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The Cyprus banking sector restructuring and the impact on Provident Funds

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Cyprus became the fifth Eurozone country to enter into an international bailout deal (worth  €10bn) with the Troika in order to recapitalize the banking sector, achieve fiscal consolidation and implement structural reforms. This bailout deal resulted in the liquidation of the Popular Bank of Cyprus (“Laiki”) and a major restructuring of the Bank of Cyprus, by far the biggest two banks on the island. Depositors with Laiki and Bank of Cyprus are protected against losses on deposits for deposits up to €100.000. However, amounts in excess of €100.000 are subject to substantial losses (in Laiki’s case) or to a deposit-to-equity swap (in Bank of Cyprus’ case).

To the great relief of the provident fund industry, President Anastasiades in his public address on 26 March 2013 promised the safeguarding of provident funds from losses incurred due to the restructuring. Subsequently, a number of institutions with bank accounts with the Bank of Cyprus and Laiki have been exempted from this “bail-in” of depositors in the public interest. The first list of exemptions included government organizations, universities, charities, insurance companies and other auxiliary financial institutions. Provident funds were not included under these exemptions.

The Government has, however, declared that it reached a deal with the Troika to transfer the assets of all provident funds from Laiki to the Bank of Cyprus. In parallel to this, a mechanism for reimbursing any losses arising from the deposit-to-equity swap within Bank of Cyprus is being prepared. It is our understanding that the latest draft of the staff-level agreement makes the following provision for provident and retirement funds:  “The 2013 deficit target may be revised to incorporate compensation for provident and retirement funds in Cyprus Popular Bank to ensure equal treatment with such funds in Bank of Cyprus following the conversion of deposits into equity. Given the social welfare nature of provident and retirement funds, the Cypriot authorities will use the necessary amount out of programme financing for such compensation.”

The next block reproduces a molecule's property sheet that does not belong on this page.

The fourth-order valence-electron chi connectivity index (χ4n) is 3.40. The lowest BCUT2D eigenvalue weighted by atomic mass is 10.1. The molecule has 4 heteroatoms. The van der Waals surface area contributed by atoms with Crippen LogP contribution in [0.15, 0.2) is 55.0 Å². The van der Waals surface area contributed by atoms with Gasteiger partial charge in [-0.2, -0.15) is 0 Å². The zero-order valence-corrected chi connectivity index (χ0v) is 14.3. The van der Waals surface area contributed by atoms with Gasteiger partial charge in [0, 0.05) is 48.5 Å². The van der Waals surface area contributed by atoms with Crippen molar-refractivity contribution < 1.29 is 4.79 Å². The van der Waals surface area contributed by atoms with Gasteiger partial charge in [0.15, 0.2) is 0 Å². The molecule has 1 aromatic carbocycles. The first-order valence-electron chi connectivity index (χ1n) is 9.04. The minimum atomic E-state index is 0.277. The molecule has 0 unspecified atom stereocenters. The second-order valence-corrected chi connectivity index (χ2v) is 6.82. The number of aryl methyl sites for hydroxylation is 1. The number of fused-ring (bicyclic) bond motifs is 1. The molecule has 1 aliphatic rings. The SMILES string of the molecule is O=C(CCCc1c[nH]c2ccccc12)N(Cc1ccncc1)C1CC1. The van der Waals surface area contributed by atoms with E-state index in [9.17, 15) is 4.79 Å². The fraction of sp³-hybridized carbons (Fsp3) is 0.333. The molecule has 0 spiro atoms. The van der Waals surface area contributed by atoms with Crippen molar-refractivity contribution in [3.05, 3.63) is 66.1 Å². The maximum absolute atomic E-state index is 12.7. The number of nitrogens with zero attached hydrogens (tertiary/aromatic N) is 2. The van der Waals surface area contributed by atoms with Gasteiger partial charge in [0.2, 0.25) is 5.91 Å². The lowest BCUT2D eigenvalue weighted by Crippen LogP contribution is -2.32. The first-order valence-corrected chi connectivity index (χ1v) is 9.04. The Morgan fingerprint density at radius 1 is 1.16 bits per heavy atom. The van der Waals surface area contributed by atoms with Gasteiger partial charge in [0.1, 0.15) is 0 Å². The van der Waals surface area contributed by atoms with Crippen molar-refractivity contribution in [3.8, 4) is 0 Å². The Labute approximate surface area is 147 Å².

The provident fund industry is anxiously awaiting full details of the structure of this protection of provident fund cash deposits.

Cronje & Yiannas Actuaries and Consultants are willing to respond to any questions from Committee members of Provident Funds either through our online form or by telephone.


Timeline of the Cyprus Bailout

16 March

The first round of discussion with the Eurogroup results in bailout deal with the Troika including a 6.75% levy on deposits up to €100.000 and 9.9% over €100.000.

Access the Eurogroup statement here [PDF-English]

19 March

The Parliament of Cyprus rejects the bailout deal and banks remain closed until a new bailout agreement can be reached.

22 March

Chancellor Merkel’s opposes the utilization of pension assets as part of the bail-out solution for Cyprus.

The Parliament of Cyprus adopts several laws in preparation of the revised bailout deal, including a bill regarding the restructuring of the banking sector.

Access the Bank Restructuring Law here [PDF-Greek]
Access the Order for the restructuring of the Bank of Cyprus here [PDF-Greek]
Access the Order for the liquidation of the Popular Bank of Cyprus here [PDF-Greek]

25 March

A new bailout agreement is reached with the Troika including the liquidation of Laiki and the restructuring of Bank of Cyprus.

Access the Eurogroup statement here [PDF-English]

26 March

President Anastasiades in his public address promises to make every effort to preserve provident funds in banks in Cyprus

28 March

After almost two weeks of closure, banks are reopened with very restrictive capital controls in place. The capital controls are set to be reviewed every 7 days.

Access the first order regarding capital controls here [PDF-Greek]
Access the unofficial translation by the Central Bank of Cyprus of the capital controls here [PDF-English]

12 April

The Eurogroup welcomes the staff-level agreement reached between Cyprus and the Troika for the macro-economic adjustment program. The final agreement is expected to be in place by 24 April 2013, provided national procedures are complete. The mechanism for reimbursement of any provident and retirement fund losses from the debt-to-equity swap has not been finalised or any draft officially circulated.

Access the Eurogroup statement here [PDF-English]

14 April